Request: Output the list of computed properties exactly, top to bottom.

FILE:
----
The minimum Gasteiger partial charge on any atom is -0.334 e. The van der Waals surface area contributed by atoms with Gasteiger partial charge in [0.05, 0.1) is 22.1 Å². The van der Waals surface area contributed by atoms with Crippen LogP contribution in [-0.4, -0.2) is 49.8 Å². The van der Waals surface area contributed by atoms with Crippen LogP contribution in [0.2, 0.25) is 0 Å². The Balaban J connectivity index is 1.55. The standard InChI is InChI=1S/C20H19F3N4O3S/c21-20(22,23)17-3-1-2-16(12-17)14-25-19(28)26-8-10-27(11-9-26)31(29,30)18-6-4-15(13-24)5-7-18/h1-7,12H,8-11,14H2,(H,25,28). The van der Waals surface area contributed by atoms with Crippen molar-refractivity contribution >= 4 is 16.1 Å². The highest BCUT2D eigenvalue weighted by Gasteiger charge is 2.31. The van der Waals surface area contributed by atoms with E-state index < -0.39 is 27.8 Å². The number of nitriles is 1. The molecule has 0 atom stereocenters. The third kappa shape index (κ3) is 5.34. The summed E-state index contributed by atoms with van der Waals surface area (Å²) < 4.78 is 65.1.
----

The minimum Gasteiger partial charge on any atom is -0.334 e. The van der Waals surface area contributed by atoms with Gasteiger partial charge in [0.05, 0.1) is 22.1 Å². The van der Waals surface area contributed by atoms with Crippen LogP contribution in [-0.4, -0.2) is 49.8 Å². The van der Waals surface area contributed by atoms with Crippen LogP contribution in [0.2, 0.25) is 0 Å². The Balaban J connectivity index is 1.55. The standard InChI is InChI=1S/C20H19F3N4O3S/c21-20(22,23)17-3-1-2-16(12-17)14-25-19(28)26-8-10-27(11-9-26)31(29,30)18-6-4-15(13-24)5-7-18/h1-7,12H,8-11,14H2,(H,25,28). The van der Waals surface area contributed by atoms with Crippen molar-refractivity contribution >= 4 is 16.1 Å². The highest BCUT2D eigenvalue weighted by Gasteiger charge is 2.31. The van der Waals surface area contributed by atoms with E-state index < -0.39 is 27.8 Å². The number of nitriles is 1. The molecule has 0 atom stereocenters. The third kappa shape index (κ3) is 5.34. The summed E-state index contributed by atoms with van der Waals surface area (Å²) < 4.78 is 65.1.